Canberra lambasted China’s “deeply regrettable” decision to exclude its ambassador from a Beijing courthouse where an Australian writer was tried on charges of espionage, deepening the diplomatic freeze between the two countries.

Yang Hengjun, a former Chinese state employee turned pro-democracy blogger and naturalized Australian citizen, has been detained in China for more than two years on charges of espionage.

Court officials have barred Australian diplomats from observing the trial that took place Thursday at Beijing’s No. 2 Intermediate People’s Court, as they said the case involved national security.

“This is deeply regrettable, worrying and unsatisfying,” Graham Fletcher, Australian ambassador to China, said outside the courthouse, where diplomats and journalists were watched by dozens of police officers.

“We have long been concerned about this case, including the lack of transparency and, therefore, we have concluded that it was a case of arbitrary detention,” he added.

Yang’s secret trial echoes those of Michael Spavor and Michael Kovrig, two Canadian citizens who have been accused of spying by Chinese authorities. Their detention was in retaliation for the arrest of Meng Wanzhou, chief financial officer of Huawei, the Chinese technology group, in Vancouver following a US extradition request over allegations that she had violated sanctions against Iran. .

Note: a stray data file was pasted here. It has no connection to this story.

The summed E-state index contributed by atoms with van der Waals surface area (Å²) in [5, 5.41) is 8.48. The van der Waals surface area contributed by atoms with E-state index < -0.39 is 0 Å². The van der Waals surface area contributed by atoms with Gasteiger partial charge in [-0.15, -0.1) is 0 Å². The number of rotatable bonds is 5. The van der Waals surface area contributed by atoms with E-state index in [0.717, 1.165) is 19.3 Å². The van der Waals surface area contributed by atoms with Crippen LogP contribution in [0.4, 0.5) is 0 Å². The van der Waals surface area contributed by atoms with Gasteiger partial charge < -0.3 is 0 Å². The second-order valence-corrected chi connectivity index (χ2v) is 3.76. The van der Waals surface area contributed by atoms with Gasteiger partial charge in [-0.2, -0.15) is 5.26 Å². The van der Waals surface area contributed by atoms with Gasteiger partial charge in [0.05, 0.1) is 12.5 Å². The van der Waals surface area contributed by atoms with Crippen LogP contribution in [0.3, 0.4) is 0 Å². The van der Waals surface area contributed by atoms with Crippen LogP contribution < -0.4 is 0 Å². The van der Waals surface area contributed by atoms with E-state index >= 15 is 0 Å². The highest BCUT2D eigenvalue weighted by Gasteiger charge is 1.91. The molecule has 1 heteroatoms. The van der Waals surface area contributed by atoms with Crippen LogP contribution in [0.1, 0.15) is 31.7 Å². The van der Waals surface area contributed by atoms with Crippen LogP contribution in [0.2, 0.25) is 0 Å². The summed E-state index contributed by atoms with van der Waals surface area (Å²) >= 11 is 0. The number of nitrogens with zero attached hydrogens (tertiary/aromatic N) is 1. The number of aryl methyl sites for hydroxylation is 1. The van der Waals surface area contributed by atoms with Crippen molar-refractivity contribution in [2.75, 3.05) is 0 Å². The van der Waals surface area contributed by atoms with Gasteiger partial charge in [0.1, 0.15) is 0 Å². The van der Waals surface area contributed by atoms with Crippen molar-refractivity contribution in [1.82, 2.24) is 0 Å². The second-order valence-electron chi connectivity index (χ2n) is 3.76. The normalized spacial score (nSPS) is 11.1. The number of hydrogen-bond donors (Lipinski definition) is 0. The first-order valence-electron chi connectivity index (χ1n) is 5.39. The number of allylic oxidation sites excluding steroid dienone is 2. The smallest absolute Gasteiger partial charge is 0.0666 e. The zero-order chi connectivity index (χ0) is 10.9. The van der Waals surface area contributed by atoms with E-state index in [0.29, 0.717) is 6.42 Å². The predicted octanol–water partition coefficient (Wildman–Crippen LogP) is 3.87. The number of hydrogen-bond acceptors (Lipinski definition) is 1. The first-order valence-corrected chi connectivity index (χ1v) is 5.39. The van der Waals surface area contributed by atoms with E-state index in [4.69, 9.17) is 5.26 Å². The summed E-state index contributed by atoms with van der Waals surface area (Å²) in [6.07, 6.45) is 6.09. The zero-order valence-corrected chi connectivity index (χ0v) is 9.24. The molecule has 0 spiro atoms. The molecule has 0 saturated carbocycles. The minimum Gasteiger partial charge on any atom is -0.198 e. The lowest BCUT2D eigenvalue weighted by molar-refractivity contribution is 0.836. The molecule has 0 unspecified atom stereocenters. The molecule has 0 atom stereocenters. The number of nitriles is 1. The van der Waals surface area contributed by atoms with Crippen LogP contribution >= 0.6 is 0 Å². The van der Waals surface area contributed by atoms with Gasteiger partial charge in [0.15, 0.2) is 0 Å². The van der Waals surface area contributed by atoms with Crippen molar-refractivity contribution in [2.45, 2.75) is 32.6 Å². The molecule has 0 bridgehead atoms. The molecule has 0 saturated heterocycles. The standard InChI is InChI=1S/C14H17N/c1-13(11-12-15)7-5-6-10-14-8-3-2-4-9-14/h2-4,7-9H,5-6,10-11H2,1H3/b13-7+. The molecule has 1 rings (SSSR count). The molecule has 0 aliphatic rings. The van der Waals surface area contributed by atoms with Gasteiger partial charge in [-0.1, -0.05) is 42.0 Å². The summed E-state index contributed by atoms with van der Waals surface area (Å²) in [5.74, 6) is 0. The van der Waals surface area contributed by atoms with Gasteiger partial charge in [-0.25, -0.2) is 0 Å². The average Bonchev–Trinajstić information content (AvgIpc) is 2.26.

Yang said in a letter to her family who were released illegally from detention in March but released on the eve of the trial that her health deteriorated during her 26-month imprisonment without access to fresh air and sunlight.

But he said he was spiritually strong and would face suffering and torture with resilience and dignity.

“If the worst comes to the worst, if someone wants to take revenge on me for my writings, please explain to people in China what I have done and what my writings mean to people in China,” he said. he writes.

“There is nothing more liberating than seeing your worst fears come true. I am no longer afraid now. I will never compromise.

Yang’s lawsuit is heard as relations between Australia and China have fallen to their lowest level in a generation. Ties have frayed following Canberra’s call for an international investigation into the origins of Covid-19 and its introduction of tough laws against foreign interference.

Beijing has slapped tariffs and other restrictions on a range of Australian products in what analysts say is a campaign of “economic coercion.”

Chinese authorities also arrested Cheng Lei, an Australian journalist who worked for China Global Television Network, the state-controlled broadcaster, last year. She was accused of illegally providing state secrets abroad in February.

Marise Payne, Australian Foreign Minister, criticized the Chinese authorities’ handling of Yang’s case.

“I really hope Dr Yang gets a fair trial, but we haven’t seen any explanation or evidence for the charges against him,” she told Australian Radio.

“We do not interfere in the Chinese legal system. The concerns we have raised are legitimate. “

Payne said Australian diplomats raised concerns with authorities over Yang’s “delayed and limited” access to legal representation. Australia expects “core international standards of justice to be upheld,” she added.



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